Writing Recycling: A New Wrinkle in the Mark Driscoll Plagiarism Controversy?

In 2012, journalist Jonah Lehrer came under fire for self-plagiarism.* Lehrer eventually lost his job due to recycling and inventing material, notably attributing false quotes to Bob Dylan. While writing for the New Yorker, Lehrer posted a column which began in nearly the same manner as a column published by the Wall Street Journal during the previous year. Jim Romenesko first reported Lehrer’s recycled material. To see how similar they are (nearly identical), you can go to Romenesko’s blog and/or compare the Wall Street Journal article with the New Yorker version. A lengthy description of recycling is provided by the Reluctant Habits blog.

Once the New Yorker learned of the reuse of material, the editor posted the following statement:

Editors’ Note: The introductory paragraphs of this post appeared in similar form in an October, 2011, column by Jonah Lehrer for the Wall Street Journal. We regret the duplication of material.

Eventually, it was learned that Lehrer had double dipped on other occasions. Although some complained about the term, “self-plagiarism,” his conduct was of intense interest to his peers. Lehrer eventually said about his actions, “It was a stupid thing to do and incredibly lazy and absolutely wrong.”

In summary, the publishers involved took the recycling seriously, they made readers aware of the duplication, and Lehrer said what he did was stupid, lazy and wrong.

It is unclear to me how the Christian publishing world regards recycling material when multiple publishers are involved. In this post, I am simply going to point out an occasion of recycling in Mark Driscoll’s books. I have been reading several of them, and I can tell you there are more instances. For now, I will stick with the case of Driscoll recycling material from Religion Saves: And Nine Other Misconceptions published by Crossway Books in 2009 into Real Marriage published by Thomas Nelson in 2012.

First, both books contain a description of pornography. They are nearly identical.**

In both books following the description of porn, Driscoll provides a summary of the aspects of pornography.  In Real Marriage, it comes on page 143.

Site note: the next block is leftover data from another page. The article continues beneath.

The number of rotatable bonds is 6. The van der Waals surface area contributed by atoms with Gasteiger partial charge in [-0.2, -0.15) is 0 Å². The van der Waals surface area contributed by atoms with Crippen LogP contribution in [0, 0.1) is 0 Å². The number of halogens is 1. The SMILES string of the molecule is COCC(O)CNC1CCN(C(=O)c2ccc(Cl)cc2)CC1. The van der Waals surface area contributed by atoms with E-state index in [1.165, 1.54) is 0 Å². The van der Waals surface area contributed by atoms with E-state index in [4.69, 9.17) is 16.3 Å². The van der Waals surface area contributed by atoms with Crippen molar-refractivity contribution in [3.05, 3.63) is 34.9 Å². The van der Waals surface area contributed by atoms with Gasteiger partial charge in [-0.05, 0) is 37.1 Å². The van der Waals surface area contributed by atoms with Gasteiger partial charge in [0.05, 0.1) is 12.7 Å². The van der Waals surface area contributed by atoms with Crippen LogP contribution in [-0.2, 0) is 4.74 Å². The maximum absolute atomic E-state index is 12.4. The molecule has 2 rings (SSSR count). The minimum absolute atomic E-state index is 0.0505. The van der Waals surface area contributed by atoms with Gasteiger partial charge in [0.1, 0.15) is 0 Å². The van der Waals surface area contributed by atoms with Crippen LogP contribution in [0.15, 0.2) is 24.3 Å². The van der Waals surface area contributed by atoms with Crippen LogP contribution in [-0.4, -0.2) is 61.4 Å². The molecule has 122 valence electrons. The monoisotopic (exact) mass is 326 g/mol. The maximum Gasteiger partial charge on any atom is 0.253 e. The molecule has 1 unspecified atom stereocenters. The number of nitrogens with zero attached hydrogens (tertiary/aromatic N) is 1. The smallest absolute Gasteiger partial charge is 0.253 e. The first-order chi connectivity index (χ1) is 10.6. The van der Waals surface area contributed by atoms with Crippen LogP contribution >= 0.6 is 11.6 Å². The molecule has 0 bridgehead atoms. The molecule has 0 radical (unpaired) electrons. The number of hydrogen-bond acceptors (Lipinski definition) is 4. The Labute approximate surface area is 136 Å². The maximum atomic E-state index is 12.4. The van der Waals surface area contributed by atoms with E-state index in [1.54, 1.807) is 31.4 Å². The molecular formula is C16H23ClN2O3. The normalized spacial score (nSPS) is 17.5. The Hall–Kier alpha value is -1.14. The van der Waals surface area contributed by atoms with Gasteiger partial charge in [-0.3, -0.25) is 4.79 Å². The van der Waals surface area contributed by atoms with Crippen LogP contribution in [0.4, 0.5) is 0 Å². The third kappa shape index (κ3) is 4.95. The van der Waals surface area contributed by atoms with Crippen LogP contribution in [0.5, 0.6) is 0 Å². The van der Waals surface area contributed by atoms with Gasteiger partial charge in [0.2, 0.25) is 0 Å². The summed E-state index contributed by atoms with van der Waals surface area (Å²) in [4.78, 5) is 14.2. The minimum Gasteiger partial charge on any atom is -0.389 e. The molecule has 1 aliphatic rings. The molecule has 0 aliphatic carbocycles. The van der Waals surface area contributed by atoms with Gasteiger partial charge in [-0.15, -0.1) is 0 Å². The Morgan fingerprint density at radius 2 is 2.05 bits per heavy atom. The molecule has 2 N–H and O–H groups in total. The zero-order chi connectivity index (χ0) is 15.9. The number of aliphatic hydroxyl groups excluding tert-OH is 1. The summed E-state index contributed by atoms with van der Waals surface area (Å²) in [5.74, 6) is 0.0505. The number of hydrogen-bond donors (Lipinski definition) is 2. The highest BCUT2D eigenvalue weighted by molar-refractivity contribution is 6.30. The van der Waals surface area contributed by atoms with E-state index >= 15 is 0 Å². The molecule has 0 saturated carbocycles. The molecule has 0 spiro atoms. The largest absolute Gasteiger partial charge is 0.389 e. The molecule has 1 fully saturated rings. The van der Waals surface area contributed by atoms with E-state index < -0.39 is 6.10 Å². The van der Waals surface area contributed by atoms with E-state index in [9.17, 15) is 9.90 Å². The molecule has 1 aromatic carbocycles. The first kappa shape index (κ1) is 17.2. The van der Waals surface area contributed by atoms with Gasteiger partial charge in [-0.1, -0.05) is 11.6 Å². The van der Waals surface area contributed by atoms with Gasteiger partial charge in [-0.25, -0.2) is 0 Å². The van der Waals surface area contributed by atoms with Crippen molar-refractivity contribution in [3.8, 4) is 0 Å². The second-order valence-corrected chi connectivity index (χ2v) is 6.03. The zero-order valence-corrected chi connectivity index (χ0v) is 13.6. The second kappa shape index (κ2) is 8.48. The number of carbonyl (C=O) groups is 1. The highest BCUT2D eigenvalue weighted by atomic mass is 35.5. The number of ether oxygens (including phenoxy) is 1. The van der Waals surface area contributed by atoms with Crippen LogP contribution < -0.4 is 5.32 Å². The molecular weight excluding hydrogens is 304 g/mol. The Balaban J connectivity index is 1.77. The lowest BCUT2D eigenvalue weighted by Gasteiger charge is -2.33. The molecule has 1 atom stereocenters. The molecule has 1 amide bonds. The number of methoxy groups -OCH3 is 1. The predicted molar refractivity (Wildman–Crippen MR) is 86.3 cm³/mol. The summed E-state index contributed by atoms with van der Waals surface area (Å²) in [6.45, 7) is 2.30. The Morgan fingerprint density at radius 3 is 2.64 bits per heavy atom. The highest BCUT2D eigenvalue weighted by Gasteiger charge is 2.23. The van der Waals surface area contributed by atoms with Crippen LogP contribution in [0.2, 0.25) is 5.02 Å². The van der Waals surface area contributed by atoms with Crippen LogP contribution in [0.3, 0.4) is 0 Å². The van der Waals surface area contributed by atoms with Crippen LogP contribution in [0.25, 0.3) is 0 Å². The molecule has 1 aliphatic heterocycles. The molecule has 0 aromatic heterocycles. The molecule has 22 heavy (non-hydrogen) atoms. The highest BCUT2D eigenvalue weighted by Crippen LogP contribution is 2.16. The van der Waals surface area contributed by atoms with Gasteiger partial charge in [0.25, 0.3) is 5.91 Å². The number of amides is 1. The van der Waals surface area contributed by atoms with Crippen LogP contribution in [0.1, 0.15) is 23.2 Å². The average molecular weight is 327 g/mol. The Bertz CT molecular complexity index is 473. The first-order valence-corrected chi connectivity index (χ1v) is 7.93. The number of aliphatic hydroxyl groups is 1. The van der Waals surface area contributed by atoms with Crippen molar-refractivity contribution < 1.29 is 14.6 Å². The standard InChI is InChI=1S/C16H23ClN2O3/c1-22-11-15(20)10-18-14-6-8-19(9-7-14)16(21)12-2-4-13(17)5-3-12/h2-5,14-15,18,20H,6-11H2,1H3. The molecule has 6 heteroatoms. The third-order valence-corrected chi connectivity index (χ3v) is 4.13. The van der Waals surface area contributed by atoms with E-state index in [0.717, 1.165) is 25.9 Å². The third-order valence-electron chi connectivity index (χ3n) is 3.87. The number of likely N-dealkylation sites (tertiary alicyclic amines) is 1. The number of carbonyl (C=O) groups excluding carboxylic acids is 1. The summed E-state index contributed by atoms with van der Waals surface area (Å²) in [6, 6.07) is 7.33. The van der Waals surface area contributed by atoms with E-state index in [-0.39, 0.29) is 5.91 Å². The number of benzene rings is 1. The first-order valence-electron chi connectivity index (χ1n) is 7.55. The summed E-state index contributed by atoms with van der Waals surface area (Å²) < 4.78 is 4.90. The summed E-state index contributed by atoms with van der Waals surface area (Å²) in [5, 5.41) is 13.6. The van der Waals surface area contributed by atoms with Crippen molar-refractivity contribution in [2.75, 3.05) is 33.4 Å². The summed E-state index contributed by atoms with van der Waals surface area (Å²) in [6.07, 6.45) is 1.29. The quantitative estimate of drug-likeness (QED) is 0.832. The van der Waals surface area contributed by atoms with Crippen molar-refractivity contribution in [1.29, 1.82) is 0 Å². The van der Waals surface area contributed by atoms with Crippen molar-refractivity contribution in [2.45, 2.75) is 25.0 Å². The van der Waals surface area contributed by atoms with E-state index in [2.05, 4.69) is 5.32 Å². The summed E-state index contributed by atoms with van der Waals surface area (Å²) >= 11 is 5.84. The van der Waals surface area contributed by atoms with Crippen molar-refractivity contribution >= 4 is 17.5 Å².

As an aside, no experts are cited and I haven’t figured out where he got that list.

Now, here is the same material from Religion Saves published earlier by Crossway Books.

The passages are identical. Perhaps there is some undisclosed arrangement between the publishers, but I can’t find any permission or acknowledgment in Real Marriage that this material comes from a book published by Crossway.

In Real Marriage on page 113, Driscoll writes:

The life of a prostitute is incredibly dark: 62 percent report having been raped in prostitution. In one study, 75 percent of women in escort prostitution had attempted suicide; prostituted women comprised 15 percent of all completed suicides reported by hospitals.

On page 140 in Religion Saves, the same opening sentence is written (“The life of a prostitute is incredibly dark”) with the same statistics, albeit with a few additional stats.

On page 112 of Real Marriage, Driscoll writes:

The sexual revolution of the 1960s and ’70s radically altered the sexual landscape of our nation, so that today sex before marriage and viewing pornography are the culturally accepted norm.

The identical sentence can be found on page 130 of Religion Saves.

Much of chapter 5 in Religion Saves is recycled in Real Marriage. In both, Driscoll cites Jim Dobson on the story of Ted Bundy, and Patrick Carnes on sexual addiction. He recycles the material on sexual addiction with the same sexual addition criteria list from Carnes. He has identical statements about pornography and lust. Much of the same ground is covered in both books with no mention in Real Marriage of the exact same material being first published by Crossway in 2009.

Jonah Lehrer found that recycling material (and other misdeeds) caused quite a stir among journalists and led to publishers pursuing vigorous public actions to protect their interests and reputations.  To me, the situations seem quite similar. It remains to be seen how Christian publishers will view extensive recycling of material from one publisher’s book to another by the same author.

 

*I first learned of the Lehrer story from Jake Dockter at The Great White Whale. In his piece Dockter asked many pointed questions based on what was known at the time. Many of those questions remain unanswered.

**I added this image as an update to the original article.

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